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According to wiki "In-System Programming (ISP) is the ability of some programmable logic devices, microcontrollers, and other embedded devices to be programmed while installed in a complete system, rather than requiring the chip to be programmed prior to installing it into the system."

This means that if the device can be programmed after it has left the factory than it supports ISP. We can use JTAG with FPGAs to program them once they are in the field thus this is an example of ISP. Now consider that we have flash devices that need to be pulled out of the system PCB in the field, put into another programmer and once programmed we just put the flash device back onto the PCB. If all this is done outside the factory once the device is in the field, is this also called ISP?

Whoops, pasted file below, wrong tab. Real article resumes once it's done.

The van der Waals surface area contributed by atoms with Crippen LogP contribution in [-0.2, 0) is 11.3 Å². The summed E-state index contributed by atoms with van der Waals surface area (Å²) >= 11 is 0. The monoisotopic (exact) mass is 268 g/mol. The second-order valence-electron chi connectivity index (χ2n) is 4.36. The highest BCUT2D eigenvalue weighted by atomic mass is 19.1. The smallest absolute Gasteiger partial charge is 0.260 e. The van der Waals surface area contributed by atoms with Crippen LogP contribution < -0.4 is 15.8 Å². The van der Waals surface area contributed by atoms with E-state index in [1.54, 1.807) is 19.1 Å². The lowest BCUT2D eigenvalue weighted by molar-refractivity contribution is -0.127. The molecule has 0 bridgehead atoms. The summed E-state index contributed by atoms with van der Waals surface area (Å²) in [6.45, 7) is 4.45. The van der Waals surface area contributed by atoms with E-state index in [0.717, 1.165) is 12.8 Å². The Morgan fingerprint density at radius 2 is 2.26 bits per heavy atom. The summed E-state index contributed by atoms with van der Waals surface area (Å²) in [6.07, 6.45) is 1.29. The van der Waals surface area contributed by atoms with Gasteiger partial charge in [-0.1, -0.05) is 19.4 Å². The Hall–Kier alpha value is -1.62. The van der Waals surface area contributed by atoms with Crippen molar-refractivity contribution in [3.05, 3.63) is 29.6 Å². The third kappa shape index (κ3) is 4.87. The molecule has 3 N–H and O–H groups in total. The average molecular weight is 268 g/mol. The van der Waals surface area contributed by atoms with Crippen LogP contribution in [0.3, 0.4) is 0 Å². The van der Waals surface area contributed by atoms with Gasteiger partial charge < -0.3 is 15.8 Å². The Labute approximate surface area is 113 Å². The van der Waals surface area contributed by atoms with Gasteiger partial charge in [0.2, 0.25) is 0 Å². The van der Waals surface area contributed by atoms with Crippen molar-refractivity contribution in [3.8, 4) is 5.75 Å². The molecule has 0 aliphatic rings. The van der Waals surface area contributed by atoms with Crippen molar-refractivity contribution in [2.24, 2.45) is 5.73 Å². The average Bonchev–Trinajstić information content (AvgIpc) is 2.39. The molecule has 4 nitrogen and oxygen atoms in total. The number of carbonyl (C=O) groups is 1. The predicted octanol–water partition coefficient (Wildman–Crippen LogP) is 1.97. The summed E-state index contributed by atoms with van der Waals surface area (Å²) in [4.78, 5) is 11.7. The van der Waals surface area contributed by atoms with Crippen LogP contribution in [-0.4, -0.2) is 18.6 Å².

I am asking this question because the term is making me confused here. The device is being programmed after it has left production, but it is being removed from the system when programming is to be done only.

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ISP does not require removal of chips from a PCB.

In-System Programming (ISP) is the ability of some programmable logic devices, microcontrollers, and other embedded devices to be programmed while installed in a complete system, rather than requiring the chip to be programmed prior to installing it into the system.

From Wikipedia, my emphasis.

It is not relevant whether programming using ISP is carried out after the product has left the factory.

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